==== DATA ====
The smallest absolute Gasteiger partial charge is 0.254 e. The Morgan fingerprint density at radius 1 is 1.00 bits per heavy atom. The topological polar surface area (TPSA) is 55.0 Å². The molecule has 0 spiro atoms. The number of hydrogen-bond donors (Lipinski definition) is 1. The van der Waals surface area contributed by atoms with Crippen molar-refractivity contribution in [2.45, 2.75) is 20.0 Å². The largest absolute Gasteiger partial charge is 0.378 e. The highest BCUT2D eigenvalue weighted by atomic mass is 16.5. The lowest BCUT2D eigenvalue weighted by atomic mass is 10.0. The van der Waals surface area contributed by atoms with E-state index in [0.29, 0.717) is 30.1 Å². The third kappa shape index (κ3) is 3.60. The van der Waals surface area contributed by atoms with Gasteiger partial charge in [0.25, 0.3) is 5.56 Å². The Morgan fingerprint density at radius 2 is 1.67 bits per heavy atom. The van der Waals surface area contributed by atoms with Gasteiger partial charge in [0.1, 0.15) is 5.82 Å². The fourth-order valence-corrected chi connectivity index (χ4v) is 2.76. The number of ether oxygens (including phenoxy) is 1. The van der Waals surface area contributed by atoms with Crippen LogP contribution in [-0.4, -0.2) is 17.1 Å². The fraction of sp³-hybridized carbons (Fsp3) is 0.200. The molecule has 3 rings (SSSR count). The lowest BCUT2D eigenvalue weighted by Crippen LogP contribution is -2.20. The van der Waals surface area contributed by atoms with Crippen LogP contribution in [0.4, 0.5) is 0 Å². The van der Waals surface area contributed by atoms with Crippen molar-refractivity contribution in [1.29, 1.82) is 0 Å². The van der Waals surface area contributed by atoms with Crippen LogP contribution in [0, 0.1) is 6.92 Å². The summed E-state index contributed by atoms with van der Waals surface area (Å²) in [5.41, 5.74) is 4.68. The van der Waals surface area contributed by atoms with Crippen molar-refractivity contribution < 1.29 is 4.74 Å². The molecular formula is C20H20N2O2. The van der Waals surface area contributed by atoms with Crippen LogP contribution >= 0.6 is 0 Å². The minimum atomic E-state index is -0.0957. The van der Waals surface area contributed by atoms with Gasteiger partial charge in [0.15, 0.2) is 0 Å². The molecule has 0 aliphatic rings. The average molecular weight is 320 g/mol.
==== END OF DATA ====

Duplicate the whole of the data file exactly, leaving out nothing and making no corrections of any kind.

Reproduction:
The smallest absolute Gasteiger partial charge is 0.254 e. The Morgan fingerprint density at radius 1 is 1.00 bits per heavy atom. The topological polar surface area (TPSA) is 55.0 Å². The molecule has 0 spiro atoms. The number of hydrogen-bond donors (Lipinski definition) is 1. The van der Waals surface area contributed by atoms with Crippen molar-refractivity contribution in [2.45, 2.75) is 20.0 Å². The largest absolute Gasteiger partial charge is 0.378 e. The highest BCUT2D eigenvalue weighted by atomic mass is 16.5. The lowest BCUT2D eigenvalue weighted by atomic mass is 10.0. The van der Waals surface area contributed by atoms with E-state index in [0.29, 0.717) is 30.1 Å². The third kappa shape index (κ3) is 3.60. The van der Waals surface area contributed by atoms with Gasteiger partial charge in [0.25, 0.3) is 5.56 Å². The Morgan fingerprint density at radius 2 is 1.67 bits per heavy atom. The van der Waals surface area contributed by atoms with Gasteiger partial charge in [0.1, 0.15) is 5.82 Å². The fourth-order valence-corrected chi connectivity index (χ4v) is 2.76. The number of ether oxygens (including phenoxy) is 1. The van der Waals surface area contributed by atoms with Crippen LogP contribution in [-0.4, -0.2) is 17.1 Å². The fraction of sp³-hybridized carbons (Fsp3) is 0.200. The molecule has 3 rings (SSSR count). The lowest BCUT2D eigenvalue weighted by Crippen LogP contribution is -2.20. The van der Waals surface area contributed by atoms with Crippen LogP contribution in [0.4, 0.5) is 0 Å². The van der Waals surface area contributed by atoms with Crippen molar-refractivity contribution in [1.29, 1.82) is 0 Å². The van der Waals surface area contributed by atoms with Crippen LogP contribution in [0, 0.1) is 6.92 Å². The summed E-state index contributed by atoms with van der Waals surface area (Å²) in [5.41, 5.74) is 4.68. The van der Waals surface area contributed by atoms with Crippen molar-refractivity contribution < 1.29 is 4.74 Å². The molecular formula is C20H20N2O2. The van der Waals surface area contributed by atoms with Crippen LogP contribution >= 0.6 is 0 Å². The minimum atomic E-state index is -0.0957. The van der Waals surface area contributed by atoms with Gasteiger partial charge in [0.15, 0.2) is 0 Å². The molecule has 0 aliphatic rings. The average molecular weight is 320 g/mol.